Law:Fully

A blog exploring all aspects of law and legal education — the future of the legal profession, access to justice, diversity and inclusion, testing and assessment, law and technology, and more.

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The ongoing COVID-19 pandemic is posing challenges across the board for law schools, but student affairs professionals are dealing with particular challenges as they communicate with incoming first-year students. To gain some insight into what these students should know as we approach an uncertain fall semester, I recently hosted a webinar with three student affairs professionals: Stephanie Carlos, assistant dean for student affairs at University of San Francisco School of Law; Bayrex Martí, assistant dean for student affairs at University of California at Los Angeles (UCLA) School of Law; and Ethan Rosenzweig, associate dean for enrollment management and student services at Emory University School of Law.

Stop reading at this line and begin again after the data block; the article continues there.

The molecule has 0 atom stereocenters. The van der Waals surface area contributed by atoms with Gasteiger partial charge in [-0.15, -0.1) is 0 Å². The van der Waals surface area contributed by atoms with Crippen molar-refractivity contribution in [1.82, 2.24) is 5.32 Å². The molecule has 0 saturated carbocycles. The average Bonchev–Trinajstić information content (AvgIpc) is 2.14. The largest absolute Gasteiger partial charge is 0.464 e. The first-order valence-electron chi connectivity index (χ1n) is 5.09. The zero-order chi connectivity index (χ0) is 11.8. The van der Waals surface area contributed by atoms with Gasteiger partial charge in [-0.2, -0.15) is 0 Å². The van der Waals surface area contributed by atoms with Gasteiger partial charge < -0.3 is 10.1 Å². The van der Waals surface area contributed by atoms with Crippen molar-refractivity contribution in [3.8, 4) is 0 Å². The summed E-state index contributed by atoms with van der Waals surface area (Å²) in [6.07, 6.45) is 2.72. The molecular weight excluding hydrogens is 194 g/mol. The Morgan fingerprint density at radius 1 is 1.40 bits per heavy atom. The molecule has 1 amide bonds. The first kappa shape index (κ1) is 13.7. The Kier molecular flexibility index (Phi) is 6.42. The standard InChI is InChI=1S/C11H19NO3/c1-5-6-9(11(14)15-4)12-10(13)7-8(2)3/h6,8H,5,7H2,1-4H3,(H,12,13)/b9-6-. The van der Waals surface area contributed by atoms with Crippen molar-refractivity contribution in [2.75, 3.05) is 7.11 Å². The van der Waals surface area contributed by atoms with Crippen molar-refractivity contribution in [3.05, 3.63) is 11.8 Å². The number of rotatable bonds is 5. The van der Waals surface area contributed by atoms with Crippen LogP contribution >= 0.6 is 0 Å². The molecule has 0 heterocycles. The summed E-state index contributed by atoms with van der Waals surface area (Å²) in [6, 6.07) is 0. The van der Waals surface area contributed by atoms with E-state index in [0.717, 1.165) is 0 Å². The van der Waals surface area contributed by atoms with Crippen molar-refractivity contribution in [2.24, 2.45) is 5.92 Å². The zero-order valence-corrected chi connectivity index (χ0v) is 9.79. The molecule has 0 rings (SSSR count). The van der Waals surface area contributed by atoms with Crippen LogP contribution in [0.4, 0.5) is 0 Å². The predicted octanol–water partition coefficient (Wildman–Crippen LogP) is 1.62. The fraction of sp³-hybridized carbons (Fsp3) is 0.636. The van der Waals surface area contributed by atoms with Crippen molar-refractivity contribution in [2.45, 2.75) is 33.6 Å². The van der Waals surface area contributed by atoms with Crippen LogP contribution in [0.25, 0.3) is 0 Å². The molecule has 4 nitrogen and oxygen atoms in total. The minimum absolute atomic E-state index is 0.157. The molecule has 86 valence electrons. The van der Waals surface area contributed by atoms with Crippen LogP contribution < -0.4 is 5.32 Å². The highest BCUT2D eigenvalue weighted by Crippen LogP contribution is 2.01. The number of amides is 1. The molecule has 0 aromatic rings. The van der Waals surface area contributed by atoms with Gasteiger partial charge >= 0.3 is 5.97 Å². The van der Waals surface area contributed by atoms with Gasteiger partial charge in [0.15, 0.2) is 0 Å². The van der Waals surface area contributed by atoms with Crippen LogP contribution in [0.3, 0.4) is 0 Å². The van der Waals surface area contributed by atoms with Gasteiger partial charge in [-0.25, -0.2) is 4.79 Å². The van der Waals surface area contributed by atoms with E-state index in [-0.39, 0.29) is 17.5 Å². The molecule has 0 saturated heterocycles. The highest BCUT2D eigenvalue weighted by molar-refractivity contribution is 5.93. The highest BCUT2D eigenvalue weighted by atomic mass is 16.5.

The Law School Admission Test (LSAT) has evolved over the years, but it has remained the gold standard in legal education since it was introduced over 70 years ago. Accepted by every law school in the country, over 100,000 people take it every year, and 99.6% of the people who entered law school last year used the LSAT in their applications.
Lawyers are leaders, and many people in leadership roles have a legal education. Until relatively recently, though, most law programs did not specifically include leadership development as part of their curriculum. But it’s important to note that even though they may not have been called out as such, many aspects of leadership have always been part of legal education.